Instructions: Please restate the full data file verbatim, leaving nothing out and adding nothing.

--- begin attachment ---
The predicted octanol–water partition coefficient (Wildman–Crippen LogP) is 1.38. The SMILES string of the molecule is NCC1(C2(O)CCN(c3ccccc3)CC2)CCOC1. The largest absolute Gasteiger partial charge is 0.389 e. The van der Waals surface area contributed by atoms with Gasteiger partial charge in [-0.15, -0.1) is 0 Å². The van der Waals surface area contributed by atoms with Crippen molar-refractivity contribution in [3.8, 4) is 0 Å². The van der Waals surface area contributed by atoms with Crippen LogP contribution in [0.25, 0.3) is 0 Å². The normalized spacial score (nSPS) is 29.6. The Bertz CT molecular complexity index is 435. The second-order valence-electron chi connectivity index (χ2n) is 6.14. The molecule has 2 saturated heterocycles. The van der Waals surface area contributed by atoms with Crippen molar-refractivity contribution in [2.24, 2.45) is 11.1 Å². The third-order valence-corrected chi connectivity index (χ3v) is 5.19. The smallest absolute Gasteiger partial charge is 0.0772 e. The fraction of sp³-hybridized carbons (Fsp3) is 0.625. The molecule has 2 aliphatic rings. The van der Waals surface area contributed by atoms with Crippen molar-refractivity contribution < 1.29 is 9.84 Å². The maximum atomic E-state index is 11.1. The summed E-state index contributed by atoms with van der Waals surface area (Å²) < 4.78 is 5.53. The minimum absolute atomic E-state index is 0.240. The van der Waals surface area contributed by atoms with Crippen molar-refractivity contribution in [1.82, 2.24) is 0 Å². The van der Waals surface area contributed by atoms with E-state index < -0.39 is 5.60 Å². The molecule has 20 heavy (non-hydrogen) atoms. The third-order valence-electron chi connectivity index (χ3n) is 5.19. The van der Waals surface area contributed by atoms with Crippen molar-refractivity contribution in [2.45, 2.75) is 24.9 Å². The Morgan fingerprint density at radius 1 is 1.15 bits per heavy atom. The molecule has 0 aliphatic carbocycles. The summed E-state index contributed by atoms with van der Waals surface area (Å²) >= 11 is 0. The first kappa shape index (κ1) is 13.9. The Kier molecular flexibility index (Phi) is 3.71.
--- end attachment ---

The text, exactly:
The predicted octanol–water partition coefficient (Wildman–Crippen LogP) is 1.38. The SMILES string of the molecule is NCC1(C2(O)CCN(c3ccccc3)CC2)CCOC1. The largest absolute Gasteiger partial charge is 0.389 e. The van der Waals surface area contributed by atoms with Gasteiger partial charge in [-0.15, -0.1) is 0 Å². The van der Waals surface area contributed by atoms with Crippen molar-refractivity contribution in [3.8, 4) is 0 Å². The van der Waals surface area contributed by atoms with Crippen LogP contribution in [0.25, 0.3) is 0 Å². The normalized spacial score (nSPS) is 29.6. The Bertz CT molecular complexity index is 435. The second-order valence-electron chi connectivity index (χ2n) is 6.14. The molecule has 2 saturated heterocycles. The van der Waals surface area contributed by atoms with Crippen molar-refractivity contribution in [2.24, 2.45) is 11.1 Å². The third-order valence-corrected chi connectivity index (χ3v) is 5.19. The smallest absolute Gasteiger partial charge is 0.0772 e. The fraction of sp³-hybridized carbons (Fsp3) is 0.625. The molecule has 2 aliphatic rings. The van der Waals surface area contributed by atoms with Crippen molar-refractivity contribution < 1.29 is 9.84 Å². The maximum atomic E-state index is 11.1. The summed E-state index contributed by atoms with van der Waals surface area (Å²) < 4.78 is 5.53. The minimum absolute atomic E-state index is 0.240. The van der Waals surface area contributed by atoms with Crippen molar-refractivity contribution in [1.82, 2.24) is 0 Å². The van der Waals surface area contributed by atoms with E-state index < -0.39 is 5.60 Å². The molecule has 20 heavy (non-hydrogen) atoms. The third-order valence-electron chi connectivity index (χ3n) is 5.19. The van der Waals surface area contributed by atoms with Crippen molar-refractivity contribution in [2.45, 2.75) is 24.9 Å². The Morgan fingerprint density at radius 1 is 1.15 bits per heavy atom. The molecule has 0 aliphatic carbocycles. The summed E-state index contributed by atoms with van der Waals surface area (Å²) >= 11 is 0. The first kappa shape index (κ1) is 13.9. The Kier molecular flexibility index (Phi) is 3.71.